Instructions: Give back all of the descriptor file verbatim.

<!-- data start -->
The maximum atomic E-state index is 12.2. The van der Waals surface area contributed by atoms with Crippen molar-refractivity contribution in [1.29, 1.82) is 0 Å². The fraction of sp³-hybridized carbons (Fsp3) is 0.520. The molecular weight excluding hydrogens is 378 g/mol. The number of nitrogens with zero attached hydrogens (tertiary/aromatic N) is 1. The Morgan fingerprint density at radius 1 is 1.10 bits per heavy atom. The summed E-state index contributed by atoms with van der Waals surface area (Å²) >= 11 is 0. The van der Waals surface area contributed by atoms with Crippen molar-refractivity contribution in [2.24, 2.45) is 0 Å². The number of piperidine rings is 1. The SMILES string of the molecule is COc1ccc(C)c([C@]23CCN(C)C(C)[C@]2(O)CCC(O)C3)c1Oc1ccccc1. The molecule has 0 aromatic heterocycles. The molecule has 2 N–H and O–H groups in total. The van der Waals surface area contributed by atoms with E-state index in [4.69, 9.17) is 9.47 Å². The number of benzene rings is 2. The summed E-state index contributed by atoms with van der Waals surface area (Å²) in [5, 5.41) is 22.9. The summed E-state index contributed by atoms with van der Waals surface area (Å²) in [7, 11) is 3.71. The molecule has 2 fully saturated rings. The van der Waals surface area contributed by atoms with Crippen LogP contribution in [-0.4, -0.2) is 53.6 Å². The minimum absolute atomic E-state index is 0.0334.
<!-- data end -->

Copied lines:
The maximum atomic E-state index is 12.2. The van der Waals surface area contributed by atoms with Crippen molar-refractivity contribution in [1.29, 1.82) is 0 Å². The fraction of sp³-hybridized carbons (Fsp3) is 0.520. The molecular weight excluding hydrogens is 378 g/mol. The number of nitrogens with zero attached hydrogens (tertiary/aromatic N) is 1. The Morgan fingerprint density at radius 1 is 1.10 bits per heavy atom. The summed E-state index contributed by atoms with van der Waals surface area (Å²) >= 11 is 0. The van der Waals surface area contributed by atoms with Crippen molar-refractivity contribution in [2.24, 2.45) is 0 Å². The number of piperidine rings is 1. The SMILES string of the molecule is COc1ccc(C)c([C@]23CCN(C)C(C)[C@]2(O)CCC(O)C3)c1Oc1ccccc1. The molecule has 0 aromatic heterocycles. The molecule has 2 N–H and O–H groups in total. The van der Waals surface area contributed by atoms with E-state index in [4.69, 9.17) is 9.47 Å². The number of benzene rings is 2. The summed E-state index contributed by atoms with van der Waals surface area (Å²) in [5, 5.41) is 22.9. The summed E-state index contributed by atoms with van der Waals surface area (Å²) in [7, 11) is 3.71. The molecule has 2 fully saturated rings. The van der Waals surface area contributed by atoms with Crippen LogP contribution in [-0.4, -0.2) is 53.6 Å². The minimum absolute atomic E-state index is 0.0334.